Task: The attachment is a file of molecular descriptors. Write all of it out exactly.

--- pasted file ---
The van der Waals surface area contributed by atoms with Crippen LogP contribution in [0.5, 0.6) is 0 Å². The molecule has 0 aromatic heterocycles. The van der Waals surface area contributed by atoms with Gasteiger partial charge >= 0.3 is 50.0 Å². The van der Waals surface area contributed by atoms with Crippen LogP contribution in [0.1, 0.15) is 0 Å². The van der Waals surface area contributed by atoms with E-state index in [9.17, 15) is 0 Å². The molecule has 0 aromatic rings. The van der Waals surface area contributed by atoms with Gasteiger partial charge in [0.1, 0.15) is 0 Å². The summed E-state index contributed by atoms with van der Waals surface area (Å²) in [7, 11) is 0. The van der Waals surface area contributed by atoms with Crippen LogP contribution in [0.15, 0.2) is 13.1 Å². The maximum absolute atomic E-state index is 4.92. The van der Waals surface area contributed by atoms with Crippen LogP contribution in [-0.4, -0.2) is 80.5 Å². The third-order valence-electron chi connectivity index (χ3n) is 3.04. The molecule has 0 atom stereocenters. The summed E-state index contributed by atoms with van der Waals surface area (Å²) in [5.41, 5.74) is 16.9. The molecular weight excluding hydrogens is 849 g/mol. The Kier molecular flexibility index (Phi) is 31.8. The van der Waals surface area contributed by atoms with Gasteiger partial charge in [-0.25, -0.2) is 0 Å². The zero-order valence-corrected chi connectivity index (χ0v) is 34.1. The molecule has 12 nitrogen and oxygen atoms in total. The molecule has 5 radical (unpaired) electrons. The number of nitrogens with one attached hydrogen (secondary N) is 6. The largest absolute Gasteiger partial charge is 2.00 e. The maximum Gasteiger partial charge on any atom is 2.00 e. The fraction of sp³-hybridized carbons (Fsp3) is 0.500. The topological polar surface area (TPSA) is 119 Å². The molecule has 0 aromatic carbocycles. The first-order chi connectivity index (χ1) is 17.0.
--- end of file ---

The van der Waals surface area contributed by atoms with Crippen LogP contribution in [0.5, 0.6) is 0 Å². The molecule has 0 aromatic heterocycles. The van der Waals surface area contributed by atoms with Gasteiger partial charge >= 0.3 is 50.0 Å². The van der Waals surface area contributed by atoms with Crippen LogP contribution in [0.1, 0.15) is 0 Å². The van der Waals surface area contributed by atoms with E-state index in [9.17, 15) is 0 Å². The molecule has 0 aromatic rings. The van der Waals surface area contributed by atoms with Gasteiger partial charge in [0.1, 0.15) is 0 Å². The summed E-state index contributed by atoms with van der Waals surface area (Å²) in [7, 11) is 0. The van der Waals surface area contributed by atoms with Crippen LogP contribution in [0.15, 0.2) is 13.1 Å². The maximum absolute atomic E-state index is 4.92. The van der Waals surface area contributed by atoms with Crippen LogP contribution in [-0.4, -0.2) is 80.5 Å². The third-order valence-electron chi connectivity index (χ3n) is 3.04. The molecule has 0 atom stereocenters. The summed E-state index contributed by atoms with van der Waals surface area (Å²) in [5.41, 5.74) is 16.9. The molecular weight excluding hydrogens is 849 g/mol. The Kier molecular flexibility index (Phi) is 31.8. The van der Waals surface area contributed by atoms with Gasteiger partial charge in [-0.25, -0.2) is 0 Å². The zero-order valence-corrected chi connectivity index (χ0v) is 34.1. The molecule has 12 nitrogen and oxygen atoms in total. The molecule has 5 radical (unpaired) electrons. The number of nitrogens with one attached hydrogen (secondary N) is 6. The largest absolute Gasteiger partial charge is 2.00 e. The maximum Gasteiger partial charge on any atom is 2.00 e. The fraction of sp³-hybridized carbons (Fsp3) is 0.500. The topological polar surface area (TPSA) is 119 Å². The molecule has 0 aromatic carbocycles. The first-order chi connectivity index (χ1) is 17.0.